Year of selection 2016
Institution University of L'Aquila
Aerosol particles may be tiny enough to escape gravity and float up for days in the atmosphere, but their impact on the climate is anything but. These suspensions of solid or liquid particles, scaling from nanometers to tens of microns, can arise from both natural (sand dust, volcanic emissions, sea salt, forest fires) and human sources (anthropogenic fuel combustion and biomass burning). These particles have two opposite but complementary effects on the climate : they cool down the earth by blocking and sending some of the Sun's rays back to space (the parasol effect), and warm it up by contributing to trapping infrared rays emitted by the surface in the atmosphere (the famous greenhouse effect). But the increase in greenhouse gas emissions resulting from human activity is distorting the balance, making particles active contributors to climate change. Moreover the aerosols are chemical constituents that degrade the air quality, thereby constituting a threat to human health.
For more than a decade now, scientist have been investigating the role these tiny particles play in warming the climate and on human health, but many grey areas remain. Among them are the exact roles of three types of aerosols : black carbon (BC), brown carbon (BrC) and soil dust particles. Dr. Paolo Tuccella's project aims to enrich and enhance current air quality and climate-chemistry models by investigating the space-time distribution of these particles and their effects on the climate system. The ultimate objective is to contribute to the development and implementation of effective sustainable risk mitigation policies by providing a better understanding of the environmental risks associated with BC, BrC and soil dust particles.
Shedding light on grey areas
"The effects of aerosols on the climate are still largely unknown because their treatment in current models is insufficient", Dr. Paolo Tuccella points out. "We need to further investigate their impact on environmental change and that means including aerosols which have been ignored or insufficiently studied in the past and their impact on various environmental components"."Unlike black carbon, which has been known for some time to absorb sunlight and warm the atmosphere, brown carbon, its organic cousin, is just beginning to be taken into account as a possible contributor to climate change ", the researcher in atmospheric physics explains. "Including this species in current models is crucial if we want to obtain more realistic estimates". In addition to investigating the role of brown carbon on environmental change, Dr. Paolo Tuccella also intends to shed light on two other major grey areas of aerosol research. Specifically, the project aims to study the effect of ageing on the ability of aerosols to scatter and absorb light, as well as the impact of aerosol particles deposition on the capacity of ice to reflect light. "The latter phenomenon likely contributes to an enhancement of the melting of Arctic sea ice, Arctic and Alpine glaciers and snow pack", the researcher specifies. Taking these three innovative aspects into account, Dr. Paolo Tuccella aims to obtain better estimates of the budget of BC, BrC and soil dust and to refine our understanding of the direct and indirect radiative effect of these particles at global and European scales with a focus on the Mediterranean basin.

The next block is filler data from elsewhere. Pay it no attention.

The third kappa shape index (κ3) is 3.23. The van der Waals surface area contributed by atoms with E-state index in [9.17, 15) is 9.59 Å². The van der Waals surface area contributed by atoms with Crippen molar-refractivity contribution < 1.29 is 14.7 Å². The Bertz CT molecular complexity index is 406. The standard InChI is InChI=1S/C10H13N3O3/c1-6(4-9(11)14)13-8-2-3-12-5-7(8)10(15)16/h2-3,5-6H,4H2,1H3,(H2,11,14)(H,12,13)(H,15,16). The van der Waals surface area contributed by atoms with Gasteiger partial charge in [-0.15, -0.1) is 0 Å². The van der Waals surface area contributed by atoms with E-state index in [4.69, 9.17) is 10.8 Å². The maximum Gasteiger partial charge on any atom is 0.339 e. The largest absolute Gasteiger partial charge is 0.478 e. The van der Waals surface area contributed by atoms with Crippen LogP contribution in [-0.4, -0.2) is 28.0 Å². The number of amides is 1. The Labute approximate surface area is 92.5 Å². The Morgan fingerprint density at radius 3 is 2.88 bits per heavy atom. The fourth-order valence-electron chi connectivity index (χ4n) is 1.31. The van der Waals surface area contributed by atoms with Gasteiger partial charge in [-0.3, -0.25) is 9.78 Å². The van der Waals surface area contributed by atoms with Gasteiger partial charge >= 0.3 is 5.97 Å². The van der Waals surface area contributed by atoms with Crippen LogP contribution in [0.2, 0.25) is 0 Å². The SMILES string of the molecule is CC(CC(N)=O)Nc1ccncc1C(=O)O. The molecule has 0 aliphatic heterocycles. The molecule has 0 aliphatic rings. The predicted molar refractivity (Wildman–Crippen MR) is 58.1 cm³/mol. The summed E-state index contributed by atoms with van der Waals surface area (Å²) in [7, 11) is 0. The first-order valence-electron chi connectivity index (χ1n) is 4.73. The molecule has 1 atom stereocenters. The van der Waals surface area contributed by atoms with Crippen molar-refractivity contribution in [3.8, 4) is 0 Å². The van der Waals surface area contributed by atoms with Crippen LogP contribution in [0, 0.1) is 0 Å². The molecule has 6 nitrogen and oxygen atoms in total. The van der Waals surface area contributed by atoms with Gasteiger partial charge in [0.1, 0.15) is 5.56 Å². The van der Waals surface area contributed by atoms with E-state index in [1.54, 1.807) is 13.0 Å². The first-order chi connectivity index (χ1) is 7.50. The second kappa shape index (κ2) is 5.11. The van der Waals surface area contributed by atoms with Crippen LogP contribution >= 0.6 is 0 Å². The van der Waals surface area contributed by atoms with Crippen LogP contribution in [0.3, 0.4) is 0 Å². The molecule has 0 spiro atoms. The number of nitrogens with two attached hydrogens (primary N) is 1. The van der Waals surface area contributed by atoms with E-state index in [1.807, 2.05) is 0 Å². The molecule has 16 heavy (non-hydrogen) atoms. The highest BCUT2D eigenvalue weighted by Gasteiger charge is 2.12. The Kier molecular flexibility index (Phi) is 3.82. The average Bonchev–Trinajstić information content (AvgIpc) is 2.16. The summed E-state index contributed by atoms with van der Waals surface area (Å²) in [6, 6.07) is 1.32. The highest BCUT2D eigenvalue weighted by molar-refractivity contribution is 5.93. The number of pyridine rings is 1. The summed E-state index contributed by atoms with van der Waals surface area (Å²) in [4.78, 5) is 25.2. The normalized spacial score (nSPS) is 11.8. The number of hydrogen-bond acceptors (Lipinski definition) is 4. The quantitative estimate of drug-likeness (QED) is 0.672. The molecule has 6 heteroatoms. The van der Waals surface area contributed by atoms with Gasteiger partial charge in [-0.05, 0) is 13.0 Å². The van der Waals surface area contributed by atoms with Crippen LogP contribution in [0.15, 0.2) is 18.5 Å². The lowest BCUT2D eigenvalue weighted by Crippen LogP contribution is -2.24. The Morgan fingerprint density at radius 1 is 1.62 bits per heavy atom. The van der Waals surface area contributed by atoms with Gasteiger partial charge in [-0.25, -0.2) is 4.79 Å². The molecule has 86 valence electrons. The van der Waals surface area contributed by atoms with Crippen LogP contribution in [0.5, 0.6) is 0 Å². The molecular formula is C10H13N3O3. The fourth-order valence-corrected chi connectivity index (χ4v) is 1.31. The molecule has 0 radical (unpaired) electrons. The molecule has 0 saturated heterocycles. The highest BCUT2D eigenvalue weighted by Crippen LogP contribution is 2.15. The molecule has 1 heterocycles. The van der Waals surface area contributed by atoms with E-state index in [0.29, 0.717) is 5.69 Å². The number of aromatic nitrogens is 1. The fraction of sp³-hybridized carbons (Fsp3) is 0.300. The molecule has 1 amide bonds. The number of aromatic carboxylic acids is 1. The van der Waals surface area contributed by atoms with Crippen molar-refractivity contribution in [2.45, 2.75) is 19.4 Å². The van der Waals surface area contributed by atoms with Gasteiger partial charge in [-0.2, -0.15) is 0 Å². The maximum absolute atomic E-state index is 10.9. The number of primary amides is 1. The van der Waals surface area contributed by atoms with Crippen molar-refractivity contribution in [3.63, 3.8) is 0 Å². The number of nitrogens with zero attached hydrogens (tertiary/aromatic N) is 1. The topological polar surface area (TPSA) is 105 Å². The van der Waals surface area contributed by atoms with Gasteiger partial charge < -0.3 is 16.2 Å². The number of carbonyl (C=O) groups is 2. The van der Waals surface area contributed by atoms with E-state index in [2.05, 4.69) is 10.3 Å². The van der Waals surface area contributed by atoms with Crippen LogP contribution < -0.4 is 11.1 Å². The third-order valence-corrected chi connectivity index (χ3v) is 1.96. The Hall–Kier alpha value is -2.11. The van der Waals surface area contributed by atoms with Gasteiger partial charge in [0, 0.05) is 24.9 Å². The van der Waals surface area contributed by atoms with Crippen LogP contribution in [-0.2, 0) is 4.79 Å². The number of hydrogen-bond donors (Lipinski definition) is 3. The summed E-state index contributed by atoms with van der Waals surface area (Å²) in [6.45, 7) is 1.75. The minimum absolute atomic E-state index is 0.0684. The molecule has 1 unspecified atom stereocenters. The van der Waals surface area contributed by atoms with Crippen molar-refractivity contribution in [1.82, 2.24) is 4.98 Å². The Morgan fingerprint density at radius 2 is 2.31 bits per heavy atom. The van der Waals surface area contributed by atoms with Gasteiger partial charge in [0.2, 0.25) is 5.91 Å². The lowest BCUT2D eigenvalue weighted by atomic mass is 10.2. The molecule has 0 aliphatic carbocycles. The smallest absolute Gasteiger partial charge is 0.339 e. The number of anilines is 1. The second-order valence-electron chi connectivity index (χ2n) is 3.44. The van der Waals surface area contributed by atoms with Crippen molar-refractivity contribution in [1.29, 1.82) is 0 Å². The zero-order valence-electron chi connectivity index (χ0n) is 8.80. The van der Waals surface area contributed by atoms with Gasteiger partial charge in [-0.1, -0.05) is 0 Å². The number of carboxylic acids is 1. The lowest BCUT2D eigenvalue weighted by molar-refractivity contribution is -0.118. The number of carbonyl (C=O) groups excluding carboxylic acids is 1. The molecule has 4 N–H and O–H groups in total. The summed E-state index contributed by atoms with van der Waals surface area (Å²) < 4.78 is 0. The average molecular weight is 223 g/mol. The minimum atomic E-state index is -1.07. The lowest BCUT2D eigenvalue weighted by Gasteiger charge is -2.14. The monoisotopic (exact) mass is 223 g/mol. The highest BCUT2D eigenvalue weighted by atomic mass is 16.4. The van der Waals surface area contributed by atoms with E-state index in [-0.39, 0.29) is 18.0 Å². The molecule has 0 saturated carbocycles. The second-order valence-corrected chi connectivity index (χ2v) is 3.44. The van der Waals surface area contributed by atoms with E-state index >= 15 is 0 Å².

The Earth's radiation field relies on a fragile balance. Over the course of history, naturally-processed aerosols have proven their ability to punctually offset this balance and affect the Earth's climate. A recent example is the eruption of Mount Pinatubo in 1991, whose production of sulphate aerosols pushed down global average temperatures for as long as two to three years. But the emission of particles resulting from human activity is now threatening to durably throw the Earth's climate off balance, with far-reaching, long-lasting and, in many cases, devastating effects. To avoid an irreversible build-up of nocive and climate forcing particles, we need to act urgently and efficiently. In this sense, initiatives such as Dr. Paolo Tuccella's project are absolutely crucial to the implementation of informed and effective mitigation policies.